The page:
What is chemsex and why does it matter? A breakdown of the risks involved within the LGBTQ community.
Sex, drugs and rock n roll have gone hand in hand since the 1960s. But today, we’re going to focus on two out of three vices – sex and drugs, aka chemsex and “what is chemsex”.
What is chemsex?
Chemsex (also known aschemfun or party and play) involves using chrystal meth aka meth, Tina, methamphetamine drugs to enhance a sexual experience. The three most common drugs used are crystal meth, GHB, mephedrone and poppers. The use of drugs during sex can help intensify physical sensations, increase desire, reduces inhibitions and change psychological experiences. Chemsex can last for many hours and can be experienced with one or multiple partners or during lone masturbation.
However, participating in chemsex can lead to serious health issues, including triggering a drug addiction. Because chemsex is most common amongst the LGBTQ community, particularly with gay men, bisexual men and transgender women, there is also an increased risk of transmitting HIV between partners. In this article, we’re going breakdown the risks involved in chemsex and what you can do if you or a loved one needs help:
Chemsex and drug addiction
Chemsex comes with many risks, especially to those who are prone to drug addiction. Since it enhances a sexual experience, many rely on the use of drugs when having sex. The more often someone engages with chemsex, the more likely they are to become dependent on drugs, especially meth when participating in any sexual activity.
It is very common for people to experience a ‘comedown’ after taking the drugs, which usually involves periods of depression and feeling low. During a comedown, some will choose to continue the drugs again to avoid feeling the negative emotions, creating an addictive cycle.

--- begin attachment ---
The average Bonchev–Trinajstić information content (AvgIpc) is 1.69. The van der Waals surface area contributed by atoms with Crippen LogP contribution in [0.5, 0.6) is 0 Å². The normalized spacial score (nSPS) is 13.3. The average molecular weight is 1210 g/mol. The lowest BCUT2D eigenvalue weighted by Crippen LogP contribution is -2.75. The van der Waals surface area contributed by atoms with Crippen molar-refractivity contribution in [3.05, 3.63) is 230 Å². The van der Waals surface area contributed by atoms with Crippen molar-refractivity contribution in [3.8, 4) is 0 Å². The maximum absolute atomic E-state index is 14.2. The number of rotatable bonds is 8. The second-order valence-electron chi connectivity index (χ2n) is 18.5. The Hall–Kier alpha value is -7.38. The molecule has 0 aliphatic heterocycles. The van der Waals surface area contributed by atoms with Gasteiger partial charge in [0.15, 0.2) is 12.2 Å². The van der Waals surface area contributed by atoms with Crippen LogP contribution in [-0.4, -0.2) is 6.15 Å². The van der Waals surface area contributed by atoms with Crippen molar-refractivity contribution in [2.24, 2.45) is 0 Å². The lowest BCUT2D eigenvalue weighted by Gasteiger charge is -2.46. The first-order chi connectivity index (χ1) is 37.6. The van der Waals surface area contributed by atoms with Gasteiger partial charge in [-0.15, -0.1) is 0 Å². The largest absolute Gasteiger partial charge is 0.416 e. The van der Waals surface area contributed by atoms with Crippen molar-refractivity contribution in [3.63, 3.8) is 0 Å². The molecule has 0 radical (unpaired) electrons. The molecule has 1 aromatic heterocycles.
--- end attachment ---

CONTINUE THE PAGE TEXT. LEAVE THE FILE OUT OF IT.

Chemsex and the risk of HIV transmission
As well as addiction, Chemsex can also increase the risk of HIV transmission between sexual partners. With fewer physical inhibitions, participants may forget to use condoms or take the necessary medications to prevent transmission, even if they had intended to beforehand.
Some anti-HIV drugs can also react badly with chemsex drugs, and can often be lethal. One example, taking Ritonavir (a common HIV treatment) and with crystal meth together has been known to result in severe reactions and fatal overdoses.
Recovering from chemsex and drug addiction
As mentioned before, participating in chemsex can have a lethal effect on those with a drug addiction. It can be a challenge to resist using drugs when having sex, especially if you have become dependent on them. However, there are ways to help treat an addiction and build a healthier sex life.
As Inspired Recovery is an LGBTQ-focused rehabilitation centre, many of our therapists and staff are not only experienced in treating chemsex addiction but are also well versed in the queer experience. Our goal is to provide a safe and affirming space for gay and bisexual men and women, and transgendered folks who are seeking recovery for their addiction.
If you or a loved one is struggling to break away from chemsex and drug addiction, call us for a free consultation on 561-899-6088.
Are you struggling with addiction?
Call Inspire Recovery today at 561-899-6088 for a free & confidential consultation.